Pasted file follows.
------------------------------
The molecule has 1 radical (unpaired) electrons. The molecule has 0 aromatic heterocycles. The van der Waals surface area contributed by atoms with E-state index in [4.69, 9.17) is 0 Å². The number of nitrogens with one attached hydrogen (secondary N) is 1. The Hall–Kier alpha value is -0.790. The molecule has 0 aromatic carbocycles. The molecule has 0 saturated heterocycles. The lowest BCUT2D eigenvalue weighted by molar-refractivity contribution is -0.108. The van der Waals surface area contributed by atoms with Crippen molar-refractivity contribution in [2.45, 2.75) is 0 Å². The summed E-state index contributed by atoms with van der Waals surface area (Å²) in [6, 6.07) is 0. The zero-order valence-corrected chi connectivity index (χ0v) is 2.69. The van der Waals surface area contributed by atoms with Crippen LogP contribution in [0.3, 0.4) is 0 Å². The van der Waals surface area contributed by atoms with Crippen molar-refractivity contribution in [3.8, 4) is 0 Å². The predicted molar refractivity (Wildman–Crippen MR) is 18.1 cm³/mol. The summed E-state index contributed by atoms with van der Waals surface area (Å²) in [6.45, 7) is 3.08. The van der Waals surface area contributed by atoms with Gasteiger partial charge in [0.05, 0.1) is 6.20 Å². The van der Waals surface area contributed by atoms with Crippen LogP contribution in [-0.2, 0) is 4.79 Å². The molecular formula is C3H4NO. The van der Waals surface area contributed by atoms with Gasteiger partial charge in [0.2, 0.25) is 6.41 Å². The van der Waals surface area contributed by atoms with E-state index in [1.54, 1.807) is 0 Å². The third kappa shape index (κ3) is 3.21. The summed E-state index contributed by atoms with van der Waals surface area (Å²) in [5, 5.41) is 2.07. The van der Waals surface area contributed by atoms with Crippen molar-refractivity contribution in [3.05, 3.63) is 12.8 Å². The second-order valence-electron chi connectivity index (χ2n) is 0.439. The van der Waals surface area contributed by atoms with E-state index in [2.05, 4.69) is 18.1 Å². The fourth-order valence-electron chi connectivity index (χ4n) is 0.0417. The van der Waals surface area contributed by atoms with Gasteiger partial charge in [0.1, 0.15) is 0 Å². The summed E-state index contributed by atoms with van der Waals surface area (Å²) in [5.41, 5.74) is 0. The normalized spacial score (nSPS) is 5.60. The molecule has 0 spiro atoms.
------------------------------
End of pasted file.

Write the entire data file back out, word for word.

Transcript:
The molecule has 1 radical (unpaired) electrons. The molecule has 0 aromatic heterocycles. The van der Waals surface area contributed by atoms with E-state index in [4.69, 9.17) is 0 Å². The number of nitrogens with one attached hydrogen (secondary N) is 1. The Hall–Kier alpha value is -0.790. The molecule has 0 aromatic carbocycles. The molecule has 0 saturated heterocycles. The lowest BCUT2D eigenvalue weighted by molar-refractivity contribution is -0.108. The van der Waals surface area contributed by atoms with Crippen molar-refractivity contribution in [2.45, 2.75) is 0 Å². The summed E-state index contributed by atoms with van der Waals surface area (Å²) in [6, 6.07) is 0. The zero-order valence-corrected chi connectivity index (χ0v) is 2.69. The van der Waals surface area contributed by atoms with Crippen LogP contribution in [0.3, 0.4) is 0 Å². The van der Waals surface area contributed by atoms with Crippen molar-refractivity contribution in [3.8, 4) is 0 Å². The predicted molar refractivity (Wildman–Crippen MR) is 18.1 cm³/mol. The summed E-state index contributed by atoms with van der Waals surface area (Å²) in [6.45, 7) is 3.08. The van der Waals surface area contributed by atoms with Gasteiger partial charge in [0.05, 0.1) is 6.20 Å². The van der Waals surface area contributed by atoms with Crippen LogP contribution in [-0.2, 0) is 4.79 Å². The molecular formula is C3H4NO. The van der Waals surface area contributed by atoms with Gasteiger partial charge in [0.2, 0.25) is 6.41 Å². The van der Waals surface area contributed by atoms with E-state index in [1.54, 1.807) is 0 Å². The third kappa shape index (κ3) is 3.21. The summed E-state index contributed by atoms with van der Waals surface area (Å²) in [5, 5.41) is 2.07. The van der Waals surface area contributed by atoms with Crippen molar-refractivity contribution in [3.05, 3.63) is 12.8 Å². The second-order valence-electron chi connectivity index (χ2n) is 0.439. The van der Waals surface area contributed by atoms with E-state index in [2.05, 4.69) is 18.1 Å². The fourth-order valence-electron chi connectivity index (χ4n) is 0.0417. The van der Waals surface area contributed by atoms with Gasteiger partial charge in [0.1, 0.15) is 0 Å². The summed E-state index contributed by atoms with van der Waals surface area (Å²) in [5.41, 5.74) is 0. The normalized spacial score (nSPS) is 5.60. The molecule has 0 spiro atoms.